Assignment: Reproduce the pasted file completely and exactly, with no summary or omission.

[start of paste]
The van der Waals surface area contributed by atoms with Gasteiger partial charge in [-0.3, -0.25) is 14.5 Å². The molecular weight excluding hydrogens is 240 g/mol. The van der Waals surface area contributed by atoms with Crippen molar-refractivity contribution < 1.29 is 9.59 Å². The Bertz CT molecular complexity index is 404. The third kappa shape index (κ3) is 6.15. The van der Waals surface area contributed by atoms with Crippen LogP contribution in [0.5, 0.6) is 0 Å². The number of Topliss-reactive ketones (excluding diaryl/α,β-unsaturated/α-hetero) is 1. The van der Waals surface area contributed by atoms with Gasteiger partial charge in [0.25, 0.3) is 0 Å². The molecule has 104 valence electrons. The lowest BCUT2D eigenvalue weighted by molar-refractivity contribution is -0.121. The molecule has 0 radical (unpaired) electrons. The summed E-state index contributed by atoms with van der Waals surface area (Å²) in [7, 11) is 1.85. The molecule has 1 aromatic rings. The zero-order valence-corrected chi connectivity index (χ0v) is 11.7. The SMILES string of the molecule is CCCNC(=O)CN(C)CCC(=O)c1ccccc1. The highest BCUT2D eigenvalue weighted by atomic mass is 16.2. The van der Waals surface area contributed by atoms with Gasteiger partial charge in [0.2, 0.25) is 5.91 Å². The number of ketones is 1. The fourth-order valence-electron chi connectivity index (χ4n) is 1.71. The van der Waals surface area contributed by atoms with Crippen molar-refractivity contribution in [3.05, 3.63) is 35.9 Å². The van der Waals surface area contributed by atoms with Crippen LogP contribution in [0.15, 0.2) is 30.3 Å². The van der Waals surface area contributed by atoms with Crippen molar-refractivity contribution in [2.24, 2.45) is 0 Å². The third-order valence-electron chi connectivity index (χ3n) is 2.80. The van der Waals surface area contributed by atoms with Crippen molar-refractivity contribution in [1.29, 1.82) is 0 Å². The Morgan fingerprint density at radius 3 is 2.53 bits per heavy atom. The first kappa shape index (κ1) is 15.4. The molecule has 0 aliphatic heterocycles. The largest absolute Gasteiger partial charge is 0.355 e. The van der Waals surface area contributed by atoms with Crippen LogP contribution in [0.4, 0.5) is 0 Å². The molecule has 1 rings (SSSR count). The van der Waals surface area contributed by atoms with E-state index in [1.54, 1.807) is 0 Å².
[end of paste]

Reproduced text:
The van der Waals surface area contributed by atoms with Gasteiger partial charge in [-0.3, -0.25) is 14.5 Å². The molecular weight excluding hydrogens is 240 g/mol. The van der Waals surface area contributed by atoms with Crippen molar-refractivity contribution < 1.29 is 9.59 Å². The Bertz CT molecular complexity index is 404. The third kappa shape index (κ3) is 6.15. The van der Waals surface area contributed by atoms with Crippen LogP contribution in [0.5, 0.6) is 0 Å². The number of Topliss-reactive ketones (excluding diaryl/α,β-unsaturated/α-hetero) is 1. The van der Waals surface area contributed by atoms with Gasteiger partial charge in [0.25, 0.3) is 0 Å². The molecule has 104 valence electrons. The lowest BCUT2D eigenvalue weighted by molar-refractivity contribution is -0.121. The molecule has 0 radical (unpaired) electrons. The summed E-state index contributed by atoms with van der Waals surface area (Å²) in [7, 11) is 1.85. The molecule has 1 aromatic rings. The zero-order valence-corrected chi connectivity index (χ0v) is 11.7. The SMILES string of the molecule is CCCNC(=O)CN(C)CCC(=O)c1ccccc1. The highest BCUT2D eigenvalue weighted by atomic mass is 16.2. The van der Waals surface area contributed by atoms with Gasteiger partial charge in [0.2, 0.25) is 5.91 Å². The number of ketones is 1. The fourth-order valence-electron chi connectivity index (χ4n) is 1.71. The van der Waals surface area contributed by atoms with Crippen molar-refractivity contribution in [3.05, 3.63) is 35.9 Å². The van der Waals surface area contributed by atoms with Crippen LogP contribution in [0.15, 0.2) is 30.3 Å². The van der Waals surface area contributed by atoms with Crippen molar-refractivity contribution in [2.24, 2.45) is 0 Å². The third-order valence-electron chi connectivity index (χ3n) is 2.80. The van der Waals surface area contributed by atoms with Crippen molar-refractivity contribution in [1.29, 1.82) is 0 Å². The Morgan fingerprint density at radius 3 is 2.53 bits per heavy atom. The first kappa shape index (κ1) is 15.4. The molecule has 0 aliphatic heterocycles. The largest absolute Gasteiger partial charge is 0.355 e. The van der Waals surface area contributed by atoms with Crippen LogP contribution in [0.4, 0.5) is 0 Å². The molecule has 1 rings (SSSR count). The van der Waals surface area contributed by atoms with E-state index in [1.54, 1.807) is 0 Å².